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    Saudi Arabia Arrests Nine Women’s Rights Activists, Two From US

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    Middle East
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    Saudi Arabia has arrested nine women’s rights activists, two of whom are US citizens, in its latest crackdown on dissent. They are reportedly not frontline activists, but merely expressed support for reforms.

    The seven men and two women arrested Thursday are journalists and academics who had connections to the 11 women's rights activists detained last spring on the eve of major women's rights reforms in the Arab country, but it's not yet known what they've been charged with.

    Salah al-Haider and Bader el-Ibrahim hold dual citizenship with Saudi Arabia and the United States, the New York Times noted. In addition, one of the two women is pregnant, according to London-based Saudi human rights group ALQST, which confirmed the identities of all those detained to the Times.

    Neither the American embassy in Riyadh, the Saudi capital nor a spokesman for the Saudi embassy in Washington responded to requests for comment on Friday, the NYT noted. However, a US State Department official confirmed the arrest of Haider and Ibrahim to Reuters and said the department had "engaged the Saudi government in this regard."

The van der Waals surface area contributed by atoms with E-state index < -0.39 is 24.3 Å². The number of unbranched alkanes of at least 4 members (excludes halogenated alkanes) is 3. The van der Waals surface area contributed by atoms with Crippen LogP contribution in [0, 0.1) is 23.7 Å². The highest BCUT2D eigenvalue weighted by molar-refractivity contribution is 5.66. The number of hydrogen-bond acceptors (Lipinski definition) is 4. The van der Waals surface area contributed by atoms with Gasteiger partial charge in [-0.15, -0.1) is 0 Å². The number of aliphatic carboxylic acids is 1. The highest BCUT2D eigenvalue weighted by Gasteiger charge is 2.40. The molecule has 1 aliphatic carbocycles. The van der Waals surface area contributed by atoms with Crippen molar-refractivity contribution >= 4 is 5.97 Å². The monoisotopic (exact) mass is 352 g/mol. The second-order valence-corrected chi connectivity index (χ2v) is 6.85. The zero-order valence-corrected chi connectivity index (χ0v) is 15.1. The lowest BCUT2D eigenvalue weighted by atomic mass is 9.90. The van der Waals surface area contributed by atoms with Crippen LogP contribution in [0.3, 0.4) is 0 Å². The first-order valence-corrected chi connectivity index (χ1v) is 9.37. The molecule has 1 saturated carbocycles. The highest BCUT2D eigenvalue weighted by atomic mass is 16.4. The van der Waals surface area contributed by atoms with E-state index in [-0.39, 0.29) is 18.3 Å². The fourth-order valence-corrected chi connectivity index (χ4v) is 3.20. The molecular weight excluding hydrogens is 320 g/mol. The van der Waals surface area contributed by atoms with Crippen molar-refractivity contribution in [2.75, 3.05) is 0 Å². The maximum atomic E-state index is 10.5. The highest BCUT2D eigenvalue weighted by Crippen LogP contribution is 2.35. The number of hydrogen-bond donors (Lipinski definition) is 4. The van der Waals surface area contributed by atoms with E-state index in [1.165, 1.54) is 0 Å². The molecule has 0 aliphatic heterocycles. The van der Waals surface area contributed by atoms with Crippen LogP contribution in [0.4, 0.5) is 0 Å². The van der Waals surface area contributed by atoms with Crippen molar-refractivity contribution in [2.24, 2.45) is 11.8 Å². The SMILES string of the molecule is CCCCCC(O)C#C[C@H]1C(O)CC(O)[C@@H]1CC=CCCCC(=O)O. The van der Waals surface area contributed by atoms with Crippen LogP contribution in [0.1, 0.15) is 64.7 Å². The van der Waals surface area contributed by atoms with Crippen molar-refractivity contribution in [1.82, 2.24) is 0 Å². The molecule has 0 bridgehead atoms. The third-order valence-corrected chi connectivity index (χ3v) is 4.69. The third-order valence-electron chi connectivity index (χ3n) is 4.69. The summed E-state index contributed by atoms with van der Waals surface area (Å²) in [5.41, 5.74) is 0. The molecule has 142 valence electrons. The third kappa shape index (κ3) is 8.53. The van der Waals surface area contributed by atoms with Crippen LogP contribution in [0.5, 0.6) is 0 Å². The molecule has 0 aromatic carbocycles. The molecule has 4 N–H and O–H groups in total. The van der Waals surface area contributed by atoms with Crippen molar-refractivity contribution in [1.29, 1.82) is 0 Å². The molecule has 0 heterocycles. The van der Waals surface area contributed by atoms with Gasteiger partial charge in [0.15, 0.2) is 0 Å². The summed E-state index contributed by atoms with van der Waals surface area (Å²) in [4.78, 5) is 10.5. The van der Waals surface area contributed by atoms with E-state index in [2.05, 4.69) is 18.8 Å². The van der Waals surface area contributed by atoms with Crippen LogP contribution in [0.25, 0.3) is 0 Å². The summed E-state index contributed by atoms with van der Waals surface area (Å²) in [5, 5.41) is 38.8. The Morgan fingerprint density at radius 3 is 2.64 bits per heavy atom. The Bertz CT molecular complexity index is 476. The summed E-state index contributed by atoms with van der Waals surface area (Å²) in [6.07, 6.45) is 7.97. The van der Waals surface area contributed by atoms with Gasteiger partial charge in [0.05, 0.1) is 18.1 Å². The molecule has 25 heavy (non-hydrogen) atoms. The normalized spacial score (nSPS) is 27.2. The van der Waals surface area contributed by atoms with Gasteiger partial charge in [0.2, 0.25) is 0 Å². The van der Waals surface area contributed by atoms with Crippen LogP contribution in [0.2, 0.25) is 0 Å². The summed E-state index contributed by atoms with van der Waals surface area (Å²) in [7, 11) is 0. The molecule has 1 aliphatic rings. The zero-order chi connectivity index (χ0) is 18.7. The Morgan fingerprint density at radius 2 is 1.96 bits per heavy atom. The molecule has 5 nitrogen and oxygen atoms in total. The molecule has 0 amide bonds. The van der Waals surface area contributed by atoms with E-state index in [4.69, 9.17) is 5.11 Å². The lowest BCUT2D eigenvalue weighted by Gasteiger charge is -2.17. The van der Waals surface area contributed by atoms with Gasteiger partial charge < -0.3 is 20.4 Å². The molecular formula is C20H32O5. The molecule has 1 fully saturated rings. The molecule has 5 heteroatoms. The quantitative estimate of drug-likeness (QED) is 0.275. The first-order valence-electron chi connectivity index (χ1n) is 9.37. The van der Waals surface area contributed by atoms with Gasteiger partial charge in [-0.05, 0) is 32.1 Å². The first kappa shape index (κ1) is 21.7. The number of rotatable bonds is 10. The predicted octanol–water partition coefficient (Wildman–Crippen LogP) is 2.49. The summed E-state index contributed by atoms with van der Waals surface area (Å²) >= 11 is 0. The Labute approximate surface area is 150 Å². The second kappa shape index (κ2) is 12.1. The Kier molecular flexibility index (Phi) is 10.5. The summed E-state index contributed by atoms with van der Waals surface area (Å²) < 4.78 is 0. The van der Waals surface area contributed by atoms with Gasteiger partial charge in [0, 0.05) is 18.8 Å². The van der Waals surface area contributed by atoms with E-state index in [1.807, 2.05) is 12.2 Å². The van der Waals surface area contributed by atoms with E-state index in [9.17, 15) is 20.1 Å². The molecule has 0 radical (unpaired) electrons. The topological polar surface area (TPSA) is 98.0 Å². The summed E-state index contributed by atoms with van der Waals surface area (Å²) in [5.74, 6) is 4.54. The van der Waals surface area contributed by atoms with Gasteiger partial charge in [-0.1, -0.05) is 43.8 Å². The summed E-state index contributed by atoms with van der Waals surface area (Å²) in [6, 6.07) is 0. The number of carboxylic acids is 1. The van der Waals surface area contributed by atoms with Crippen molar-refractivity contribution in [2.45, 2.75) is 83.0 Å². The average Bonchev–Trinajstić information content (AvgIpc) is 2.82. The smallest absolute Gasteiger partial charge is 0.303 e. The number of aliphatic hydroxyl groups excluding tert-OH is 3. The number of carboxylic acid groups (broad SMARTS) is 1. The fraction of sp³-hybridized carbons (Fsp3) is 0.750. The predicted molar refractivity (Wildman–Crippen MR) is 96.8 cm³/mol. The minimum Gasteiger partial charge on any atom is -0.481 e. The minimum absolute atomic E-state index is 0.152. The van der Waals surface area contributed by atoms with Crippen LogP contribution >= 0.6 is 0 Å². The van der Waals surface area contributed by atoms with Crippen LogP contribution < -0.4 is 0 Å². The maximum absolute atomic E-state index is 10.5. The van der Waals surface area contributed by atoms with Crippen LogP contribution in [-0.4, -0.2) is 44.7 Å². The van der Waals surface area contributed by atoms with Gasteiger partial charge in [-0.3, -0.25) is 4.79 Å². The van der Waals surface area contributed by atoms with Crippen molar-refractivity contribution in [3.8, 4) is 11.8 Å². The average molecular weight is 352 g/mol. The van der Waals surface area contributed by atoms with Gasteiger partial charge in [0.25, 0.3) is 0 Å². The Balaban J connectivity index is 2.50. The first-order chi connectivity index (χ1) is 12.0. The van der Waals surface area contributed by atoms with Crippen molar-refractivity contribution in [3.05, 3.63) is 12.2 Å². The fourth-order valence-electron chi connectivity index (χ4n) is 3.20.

However, some US lawmakers did make statements about the arrests, with Florida Senator Marco Rubio tweeting, "Our strategic partnership with Saudi Arabia is important, but actions like this make it very difficult to sustain it."

    Citing an anonymous Saudi national briefed on the case, the Times reported that many of those arrested had complained to Western journalists and rights groups about the treatment of imprisoned women's activists.

    Lynn Maalouf, Amnesty International's Middle East research director, said the move was a message from Riyadh "to their entire people that there will be zero tolerance of any form of criticism, let alone questioning, of the state's authoritarian practices." The absolute monarchy has ramped up its efforts to crush dissent in recent years, arresting and executing hundreds of activists, many of whom are Shiite Muslims, women or associates of the Muslim Brotherhood, all groups considered by Crown Prince Mohammed bin Salman as threats to the carefully curated order of the Saudi state and its official religion of Wahhabist Sunni Islam.

    ALQST director Yahya Assiri told the Times he found the arrests puzzling, since a court granted three of the activists arrested last year a temporarily release just last week. However, Riyadh hasn't dropped any of the charges against them.


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